The resolution of the conflict between Hotel Chocolat and Waitrose over alleged copying of chocolate slabs came surprisingly fast. Not only was it quick, but Hotel Chocolat seems to have achieved all it desired, with Waitrose agreeing “to stop making the totally coincidentally very similar bars”.
So does this mark a change in the tide on dealing with the copying of familiar brands so prevalent in some parts of UK grocery and are there lessons here for brand owners when faced with plagiarism?
Unusually, this spat was played out in the media rather than over the negotiating table or in the courts. Most brand owners would shy away from such an approach, due to the unpredictability of media reporting and the fear that the story would become all about price and not about the originality, quality or provenance of the original.
Hotel Chocolat has played a deft hand. Firstly, it clearly understands the importance of effective brand protection. It had the forethought to register the shape of its chocolate bars as designs, which gave it some protection and some basis to claim the moral high ground. A single registered design, however, has its limitations.
The second, and perhaps most important, card it held was its brand. Hotel Chocolat is a niche business, commands a loyal and dedicated following, and is seen as entrepreneurial, innovative and successful. We value what it stands for, whether or not we are customers.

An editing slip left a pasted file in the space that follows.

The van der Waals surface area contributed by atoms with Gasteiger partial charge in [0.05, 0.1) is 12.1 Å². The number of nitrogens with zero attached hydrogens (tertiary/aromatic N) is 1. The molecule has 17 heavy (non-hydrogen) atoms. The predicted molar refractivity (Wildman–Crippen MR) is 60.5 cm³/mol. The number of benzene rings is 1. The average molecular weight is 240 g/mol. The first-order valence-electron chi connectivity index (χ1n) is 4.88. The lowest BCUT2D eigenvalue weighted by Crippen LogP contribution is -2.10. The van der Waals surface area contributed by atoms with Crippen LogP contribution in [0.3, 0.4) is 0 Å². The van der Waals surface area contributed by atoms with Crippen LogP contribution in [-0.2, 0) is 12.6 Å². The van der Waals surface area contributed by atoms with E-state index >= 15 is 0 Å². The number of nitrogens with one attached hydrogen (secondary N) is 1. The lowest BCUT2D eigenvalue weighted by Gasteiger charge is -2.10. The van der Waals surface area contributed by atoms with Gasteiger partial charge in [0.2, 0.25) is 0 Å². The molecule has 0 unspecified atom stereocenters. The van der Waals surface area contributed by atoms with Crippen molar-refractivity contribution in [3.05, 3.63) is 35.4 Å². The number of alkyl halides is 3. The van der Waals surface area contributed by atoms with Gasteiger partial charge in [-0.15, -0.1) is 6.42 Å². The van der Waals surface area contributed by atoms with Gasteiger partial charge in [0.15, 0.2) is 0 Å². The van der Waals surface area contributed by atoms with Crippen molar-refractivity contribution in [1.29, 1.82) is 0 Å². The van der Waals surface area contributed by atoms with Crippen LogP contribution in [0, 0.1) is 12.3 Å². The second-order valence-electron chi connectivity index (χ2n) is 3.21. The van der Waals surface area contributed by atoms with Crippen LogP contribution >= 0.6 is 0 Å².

The Waitrose brand also played its part. Waitrose takes pride in its fair approach and the very idea it would rip off others’ ideas, inadvertently or not, would unquestionably be reputation and brand damaging. It also could not claim comfortably to be a consumer champion. Many Waitrose shoppers will also be Hotel Chocolat customers, so could it be confident that its shoppers would value its version over the authentic original? Price alone is unlikely to be the decisive factor for this demographic.
Although Hotel Chocolat products are sold in John Lewis, this did not hold Hotel Chocolat back from running a bold PR campaign. Its chocolate “amnesty” was a masterstroke. Offering to replace every unopened or unfinished £2 Waitrose slab with one of its own (rrp: £3.95) demonstrated absolute confidence in the product quality of Hotel Chocolat and showed this was not about the money.
Are there lessons here for other brand owners? Potentially, for a few. If you have a niche or small product with a strong story and a loyal following, and you are copied by someone either significantly larger than you or whose behaviour is at odds with its brand, then public opinion may judge in your favour. It certainly helps if you can bring a personal dimension, as Hotel Chocolat did with its founder, Angus Thirlwell, speaking out. It is so much more persuasive than an organisation’s impersonal “spokesman”.
The unpredictability of public opinion, however, makes it an unattractive option in most cases, though legal action is never attractive either. The preferred option must always be an amicable negotiated settlement, but that is where brand owners in the UK are not well-served by the laws of the land or their enforcers.
A settlement requires motivation on both sides. In this country, brand owners’ rights against parasitic copies are often too weak for a threat of litigation to be credible, perhaps explaining why Hotel Chocolat chose the court of public opinion over a court of law. Meanwhile consumer protection regulations could be more persuasive but go unenforced by Trading Standards due to their limited – and declining – resources.
Now, were brand owners able to call on their IP rights and consumer protection regulations – for indeed consumers in large numbers are regularly conned by these copies – then a negotiated, amicable settlement would have a real chance of success.
John Noble is director of British Brands Group